As I sat down to eat breakfast, I kept my head down because my parents had been friends with the founders, Pastors Chuck and Carol Vedral for a long time (See Pastor Chuck above). They knew me and I didn’t want to be spotted and found out. As I ate my sumptuous breakfast, one of the staff, named Pastor Terry was befriending some men sitting next to me. He was pouring out love on them and was so encouraging. He was so genuine and the men could tell he was being real. This was my kind of place. The Father’s Heart truly lived up to their name.


After breakfast, I left to go panhandle in Washington Square Park (see picture below). I found a good spot under the famous arch. After not too long, a man pushed a full-sized piano in there next to me and started playing classical music. He was quite talented and the music reverberating off of the inside of the arch was sublime. He invited some of the crowd to lay under the piano (see photo above) to hear the beautiful sound of the piano resonating off the instrument and the concrete surfaces around it. I raised $16 and 2 hand warmers that morning. The pianist gave me $5, which I thought to be exceptionally kind of him.

St Joe’s

I stayed in lower Manhattan that day in order to visit St. Joseph’s Church for lunch. It was located only a block from Washington Square Park at 6th Avenue and Washington Place. I discovered St. Joe’s through a directory of New York City soup kitchens called Street Smarts. This booklet was a godsend to me as it provided a map (see above) showing every organization in the city that served hot meals. New York City Relief has been distributing these booklets to people for years, but this week it was keeping me fed. To my delight, I discovered that not only was the food delectable at St. Joe’s, but the customer service was excellent too. The team there decorated the whole dining hall for St. Patrick’s Day (see below), including the volunteers wearing silly green hats. Instead of the room being a dark dismal basement like some places, they had transformed the space into an uplifting environment. I can tell you as a recipient of their creative efforts, these personal touches matter. 

I sat down next to a disheveled looking man with a tired face and tried to make small talk. He was grumpy and callously gave me the brush off. Afterwards, he said that he was sorry for acting that way. The man explained that he was exhausted from sleeping on the train the previous night. I told him that I could relate to his experience and that I hated trying to sleep on a moving train. I remarked that I had stayed at the New York City Rescue Mission that week and liked it much better I liked it. The man replied, “Yeah, but you have to go in by a certain time.” I agreed with him, but related how much I enjoyed the hot shower and comfy bunk.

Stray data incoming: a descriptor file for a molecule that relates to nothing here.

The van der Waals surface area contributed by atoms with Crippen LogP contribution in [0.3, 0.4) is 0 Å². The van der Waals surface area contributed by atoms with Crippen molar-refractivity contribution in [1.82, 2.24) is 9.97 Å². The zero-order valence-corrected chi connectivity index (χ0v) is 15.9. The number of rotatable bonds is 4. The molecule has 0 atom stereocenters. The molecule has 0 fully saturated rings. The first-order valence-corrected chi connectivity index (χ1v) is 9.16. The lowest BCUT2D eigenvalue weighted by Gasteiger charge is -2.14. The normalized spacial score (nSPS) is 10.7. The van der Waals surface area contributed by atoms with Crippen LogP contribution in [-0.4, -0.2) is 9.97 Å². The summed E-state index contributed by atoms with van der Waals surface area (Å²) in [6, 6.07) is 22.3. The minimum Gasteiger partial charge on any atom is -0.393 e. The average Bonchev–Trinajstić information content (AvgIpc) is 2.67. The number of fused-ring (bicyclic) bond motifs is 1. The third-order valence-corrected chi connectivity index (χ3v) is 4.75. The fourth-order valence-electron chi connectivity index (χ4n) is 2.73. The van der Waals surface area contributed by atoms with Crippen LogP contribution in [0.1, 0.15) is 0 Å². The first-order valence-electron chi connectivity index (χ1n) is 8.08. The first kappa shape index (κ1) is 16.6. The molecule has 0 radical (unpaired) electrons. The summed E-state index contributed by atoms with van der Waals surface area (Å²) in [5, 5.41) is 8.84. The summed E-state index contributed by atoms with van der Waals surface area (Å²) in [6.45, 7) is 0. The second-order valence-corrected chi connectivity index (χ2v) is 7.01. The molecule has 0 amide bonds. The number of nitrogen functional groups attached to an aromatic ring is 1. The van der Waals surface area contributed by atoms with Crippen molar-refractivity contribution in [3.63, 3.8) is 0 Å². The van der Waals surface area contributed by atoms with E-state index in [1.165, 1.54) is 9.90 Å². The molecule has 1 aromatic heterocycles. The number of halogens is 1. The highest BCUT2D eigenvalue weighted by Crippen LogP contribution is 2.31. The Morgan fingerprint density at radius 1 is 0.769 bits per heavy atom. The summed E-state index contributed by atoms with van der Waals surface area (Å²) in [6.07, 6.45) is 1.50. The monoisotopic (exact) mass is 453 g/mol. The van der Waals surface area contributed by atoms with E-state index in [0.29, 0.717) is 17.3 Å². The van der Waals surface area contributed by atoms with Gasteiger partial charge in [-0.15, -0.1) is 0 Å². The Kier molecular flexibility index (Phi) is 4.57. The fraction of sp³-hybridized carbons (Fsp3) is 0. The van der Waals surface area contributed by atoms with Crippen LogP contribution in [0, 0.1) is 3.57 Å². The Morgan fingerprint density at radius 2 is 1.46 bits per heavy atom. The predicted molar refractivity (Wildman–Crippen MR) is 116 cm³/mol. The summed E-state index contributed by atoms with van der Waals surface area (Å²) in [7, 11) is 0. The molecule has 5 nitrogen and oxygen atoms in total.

I told the man that I had slept in Port Authority the night before and that it was preferable to the subway shaking me awake while it bounced down the tracks. He liked that idea and remembered seeing people sleep there before. I taught him the trick that a man named Jacques had taught me to avoid getting hassled by the police. Jacques and his wife are house painters who sleep on the streets during slow periods like winter when there isn’t much work available. 

I explained that if he bought a cheap NJ Transit train ticket, the authorities wouldn’t toss him out of the waiting area into the cold night. The man asked how much the ticket had cost and I replied, “$3.50.” I gave him my ticket to use and said that I wasn’t planning on staying there that night anyway. He was touched by my gift and quite thankful. I offhandedly asked if he’d heard of The Relief Bus. He wasn’t sure. I gave him a New York City Relief connection card and told him the organization had great soup and free socks, hoping that he would drop by the outreach sometime. This connection card is a tool NYCR uses to communicate the times and locations of all of our weekly outreaches. (Download and print your own!)

Had we not continued our conversation, it could have been very easy for me to base my opinion of the man on his first impression. His initial behavior was awful and he didn’t seem like a very nice person. This is how many people struggling with homelessness get judged–at their very worst moment. It reminds me of a quote by Brennan Manning in his book, The Wisdom of Tenderness.